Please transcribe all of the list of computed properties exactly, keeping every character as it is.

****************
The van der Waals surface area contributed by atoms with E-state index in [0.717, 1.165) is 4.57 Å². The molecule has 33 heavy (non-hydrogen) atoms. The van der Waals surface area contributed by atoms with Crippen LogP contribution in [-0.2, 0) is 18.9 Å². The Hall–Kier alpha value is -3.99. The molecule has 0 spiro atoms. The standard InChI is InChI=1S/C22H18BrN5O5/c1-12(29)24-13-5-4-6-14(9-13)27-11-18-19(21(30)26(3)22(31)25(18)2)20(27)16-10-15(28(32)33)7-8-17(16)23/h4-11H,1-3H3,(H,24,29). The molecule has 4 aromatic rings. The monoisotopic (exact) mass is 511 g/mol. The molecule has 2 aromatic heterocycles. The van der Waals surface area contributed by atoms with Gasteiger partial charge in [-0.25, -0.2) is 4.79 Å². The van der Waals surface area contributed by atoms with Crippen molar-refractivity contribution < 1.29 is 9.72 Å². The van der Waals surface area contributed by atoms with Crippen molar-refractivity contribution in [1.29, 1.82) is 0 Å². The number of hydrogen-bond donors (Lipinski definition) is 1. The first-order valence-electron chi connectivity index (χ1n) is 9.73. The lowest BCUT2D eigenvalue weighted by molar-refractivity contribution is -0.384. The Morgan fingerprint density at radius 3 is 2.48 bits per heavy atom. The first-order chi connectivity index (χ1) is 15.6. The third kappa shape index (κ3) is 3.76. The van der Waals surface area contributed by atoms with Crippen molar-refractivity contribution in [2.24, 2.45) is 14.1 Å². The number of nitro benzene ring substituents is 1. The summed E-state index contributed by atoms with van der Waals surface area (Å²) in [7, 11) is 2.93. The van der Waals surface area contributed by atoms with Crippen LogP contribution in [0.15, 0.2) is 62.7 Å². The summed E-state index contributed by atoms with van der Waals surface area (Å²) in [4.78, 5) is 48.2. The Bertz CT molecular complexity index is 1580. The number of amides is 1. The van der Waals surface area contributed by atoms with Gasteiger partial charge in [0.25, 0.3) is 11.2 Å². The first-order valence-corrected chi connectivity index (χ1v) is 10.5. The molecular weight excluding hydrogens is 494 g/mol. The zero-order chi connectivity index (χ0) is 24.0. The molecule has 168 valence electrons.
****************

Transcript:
The van der Waals surface area contributed by atoms with E-state index in [0.717, 1.165) is 4.57 Å². The molecule has 33 heavy (non-hydrogen) atoms. The van der Waals surface area contributed by atoms with Crippen LogP contribution in [-0.2, 0) is 18.9 Å². The Hall–Kier alpha value is -3.99. The molecule has 0 spiro atoms. The standard InChI is InChI=1S/C22H18BrN5O5/c1-12(29)24-13-5-4-6-14(9-13)27-11-18-19(21(30)26(3)22(31)25(18)2)20(27)16-10-15(28(32)33)7-8-17(16)23/h4-11H,1-3H3,(H,24,29). The molecule has 4 aromatic rings. The monoisotopic (exact) mass is 511 g/mol. The molecule has 2 aromatic heterocycles. The van der Waals surface area contributed by atoms with Gasteiger partial charge in [-0.25, -0.2) is 4.79 Å². The van der Waals surface area contributed by atoms with Crippen molar-refractivity contribution < 1.29 is 9.72 Å². The van der Waals surface area contributed by atoms with Crippen molar-refractivity contribution in [1.29, 1.82) is 0 Å². The number of hydrogen-bond donors (Lipinski definition) is 1. The first-order valence-electron chi connectivity index (χ1n) is 9.73. The lowest BCUT2D eigenvalue weighted by molar-refractivity contribution is -0.384. The Morgan fingerprint density at radius 3 is 2.48 bits per heavy atom. The first-order chi connectivity index (χ1) is 15.6. The third kappa shape index (κ3) is 3.76. The van der Waals surface area contributed by atoms with Crippen molar-refractivity contribution in [2.24, 2.45) is 14.1 Å². The number of nitro benzene ring substituents is 1. The summed E-state index contributed by atoms with van der Waals surface area (Å²) in [7, 11) is 2.93. The van der Waals surface area contributed by atoms with Crippen LogP contribution in [0.15, 0.2) is 62.7 Å². The summed E-state index contributed by atoms with van der Waals surface area (Å²) in [4.78, 5) is 48.2. The Bertz CT molecular complexity index is 1580. The number of amides is 1. The van der Waals surface area contributed by atoms with Gasteiger partial charge in [0.25, 0.3) is 11.2 Å². The first-order valence-corrected chi connectivity index (χ1v) is 10.5. The molecular weight excluding hydrogens is 494 g/mol. The zero-order chi connectivity index (χ0) is 24.0. The molecule has 168 valence electrons.